At the same time, she attended classes that started from 4:15 pm to 8:30 pm.
She sold mosquito nets, blankets, bed sheets and pillowcases sent by her brother to augment the family income and worked at the Office of the Auditing Examiner’s Office at Palawan National School, Provincial Assessor’s Office, Office of the Provincial School Superintendent while continuing part-time work at DYPR on weekends (with a salary of two pesos per hour).

She worked full-time during summer as disc jockey, hosted live shows, gave advice to people in love on air, was a newscaster, did field reporting, public service, and hosted musical programs.
Family values

Ganapin’s family instilled in her faith in God, honesty, respect for elders, concern for others, hardwork and perseverance.
She helped her brother Artemio who took over her mother’s home business. Though half of his right leg was amputated because of a fatal accident, he strived hard. He now manages a family business in Antipolo market and lives in a big house with his family.

Her older sister Aurora taught her multi-tasking and time management. “I should really be thankful for her efforts in making me learn how to survive in life,” she adds.

Improving herself

Ganapin read pocketbooks, newspapers, watched English movies, accepted English programs at DYPR (“Words and Music”), joined literary writing contests, wrote poems, short stories, scripts, memorized speeches, listened to good speakers to improve her English.

An active student leader, she won as a senator in college. She graduated at age 19 and became a full-pledged teacher.

Her first teaching job was at a barrio high school in Quezon town southern Palawan. Here, she once walked a 7-kilometer muddy road from a sitio because the vehicle she took could not proceed further to the town proper.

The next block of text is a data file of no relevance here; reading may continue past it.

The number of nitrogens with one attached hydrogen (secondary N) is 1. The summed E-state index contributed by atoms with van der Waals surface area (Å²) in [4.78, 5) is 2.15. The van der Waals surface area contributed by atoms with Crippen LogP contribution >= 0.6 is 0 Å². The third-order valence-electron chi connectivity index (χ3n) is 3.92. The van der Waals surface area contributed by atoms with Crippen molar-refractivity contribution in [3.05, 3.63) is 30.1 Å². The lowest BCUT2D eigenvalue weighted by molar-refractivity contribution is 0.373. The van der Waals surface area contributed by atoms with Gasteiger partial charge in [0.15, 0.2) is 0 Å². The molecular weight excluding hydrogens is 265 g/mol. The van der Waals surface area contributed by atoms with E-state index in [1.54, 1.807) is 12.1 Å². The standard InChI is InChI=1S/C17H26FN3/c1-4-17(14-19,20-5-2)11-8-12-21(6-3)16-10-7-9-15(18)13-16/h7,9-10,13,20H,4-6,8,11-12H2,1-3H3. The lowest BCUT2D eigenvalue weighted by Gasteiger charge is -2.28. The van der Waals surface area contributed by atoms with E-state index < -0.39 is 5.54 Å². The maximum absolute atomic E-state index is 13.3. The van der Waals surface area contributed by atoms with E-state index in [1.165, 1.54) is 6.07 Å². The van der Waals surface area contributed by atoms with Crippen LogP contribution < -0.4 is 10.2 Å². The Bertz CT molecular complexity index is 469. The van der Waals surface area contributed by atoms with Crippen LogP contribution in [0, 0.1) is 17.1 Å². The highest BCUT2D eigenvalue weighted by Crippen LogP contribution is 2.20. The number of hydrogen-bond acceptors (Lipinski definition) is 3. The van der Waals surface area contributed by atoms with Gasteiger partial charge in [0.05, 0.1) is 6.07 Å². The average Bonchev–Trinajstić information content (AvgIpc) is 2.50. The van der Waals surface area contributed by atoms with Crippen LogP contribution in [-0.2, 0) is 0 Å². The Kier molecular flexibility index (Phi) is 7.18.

“My first two-years of teaching was full of challenges and frustrations but that did not discourage me. I organized a fund-raising campaign for our school building. The local government funds were not sufficient to provide our needs in school. We had to wait for 5 months to claim salaries,” she relates.

Ganapin’s starting salary was Php 234.00 charged against local funds. “I initiated educational field trips to supplement theories taught in school. I recommended students for summer jobs in a mining company for them to earn extra income for their continuous schooling,” she adds.

She transferred to Palawan National School in 1971 as a full-time English teacher, resumed radio work during weekends and moved to the newly opened Palawan Teachers' College (predecessor of Palawan State University) in 1977. It was the start of a flourishing professional growth for her, paving the way towards her dreams.
As an active anti-corruption advocate doing a roadshow in 2007.
 She then pursued a master's degree in college teaching. A year after, she specialized as Trainor in English for the Decentralized Learning Resource Center, a school for school administrators of the Department of Education. Soon, she was designated Director of Information.